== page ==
Books can help shape who you become—but what if none of the characters look, act, or experience the world like you do? For too long, people with diverse experiences, including people of color, LGBTQIA, Native American, gender diverse, ethnic and religious minorities, and people with disabilities, haven’t seen themselves reflected in the majority of books published. So in 2014, a group of writers of color set out to change the status quo. What started as a trending hashtag, #weneeddiversebooks, became a national nonprofit that today offers $100,000 in grants to individuals, schools, and organizations working to diversify primarily the children’s book marketplace. Traditionally, “books by writers of color only make up less than 10 percent of all books published in any given year,” says CEO Ellen Oh. “Seeing yourself in the pages of a book is life transforming. It allows people to realize that they do belong in their larger community. But it’s more than just getting their representation: It’s just as important for everyone else to read books by and about people who are marginalized, so that they, too, recognize that these individuals belong and deserve their rightful place in society.” With the recent increase in book bans mainly targeting writers and subjects from these marginalized groups, We Need Diverse Books has their work cut out for them. “It was shocking to see how people could take something as beautiful as making diversity representation for children become something hateful,” says Oh. “The attacks right now are very specific to LGBTQ books, and on books that discuss issues like race—two areas that until the past eight years of our work had historically low representation. So now I like to think we’ve been successful enough to have started this countermovement. But it’s going to be an ongoing battle: We will win some and then lose some, but we will always keep pressing forward.” You can support We Need Diverse Books’s important mission via donation or by volunteering (currently they’re looking for blog volunteers, but their needs change, so best to check in with them).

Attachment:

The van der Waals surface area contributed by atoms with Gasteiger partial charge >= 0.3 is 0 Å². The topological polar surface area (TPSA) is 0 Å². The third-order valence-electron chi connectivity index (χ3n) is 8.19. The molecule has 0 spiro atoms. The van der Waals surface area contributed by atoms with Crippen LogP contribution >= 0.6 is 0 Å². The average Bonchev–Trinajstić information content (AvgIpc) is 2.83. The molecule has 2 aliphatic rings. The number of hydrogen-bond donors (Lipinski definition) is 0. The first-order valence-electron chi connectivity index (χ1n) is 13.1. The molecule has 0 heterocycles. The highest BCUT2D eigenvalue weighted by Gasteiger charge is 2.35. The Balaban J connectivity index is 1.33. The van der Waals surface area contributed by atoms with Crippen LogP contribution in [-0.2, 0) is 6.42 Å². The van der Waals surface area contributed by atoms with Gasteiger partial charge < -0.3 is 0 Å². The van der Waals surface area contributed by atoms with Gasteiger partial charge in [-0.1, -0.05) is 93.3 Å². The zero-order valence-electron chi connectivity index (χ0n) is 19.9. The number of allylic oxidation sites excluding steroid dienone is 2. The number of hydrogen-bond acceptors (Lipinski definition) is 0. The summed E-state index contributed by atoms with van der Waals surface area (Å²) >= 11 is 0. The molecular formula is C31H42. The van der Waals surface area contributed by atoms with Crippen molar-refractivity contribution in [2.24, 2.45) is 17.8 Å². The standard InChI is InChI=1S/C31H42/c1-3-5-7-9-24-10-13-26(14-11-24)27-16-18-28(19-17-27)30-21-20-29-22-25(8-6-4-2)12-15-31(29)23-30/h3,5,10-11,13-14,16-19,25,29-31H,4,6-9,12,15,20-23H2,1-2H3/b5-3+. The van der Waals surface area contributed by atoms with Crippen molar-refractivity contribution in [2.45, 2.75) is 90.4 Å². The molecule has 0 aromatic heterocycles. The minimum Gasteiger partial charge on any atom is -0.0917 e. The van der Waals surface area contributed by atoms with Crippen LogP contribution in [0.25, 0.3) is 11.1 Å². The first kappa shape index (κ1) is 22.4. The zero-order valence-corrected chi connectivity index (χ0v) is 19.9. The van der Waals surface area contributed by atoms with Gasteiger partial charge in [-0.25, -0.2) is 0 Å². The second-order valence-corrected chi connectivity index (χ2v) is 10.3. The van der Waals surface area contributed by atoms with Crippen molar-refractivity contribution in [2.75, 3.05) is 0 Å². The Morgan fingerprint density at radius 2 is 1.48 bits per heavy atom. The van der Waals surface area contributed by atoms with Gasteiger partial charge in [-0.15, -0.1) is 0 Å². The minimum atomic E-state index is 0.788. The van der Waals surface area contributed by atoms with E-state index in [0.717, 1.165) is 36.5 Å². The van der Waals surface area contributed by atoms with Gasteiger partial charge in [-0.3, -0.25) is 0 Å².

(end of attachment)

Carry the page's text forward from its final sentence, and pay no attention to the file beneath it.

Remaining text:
4. Helping to build literacy at the local, grassroots level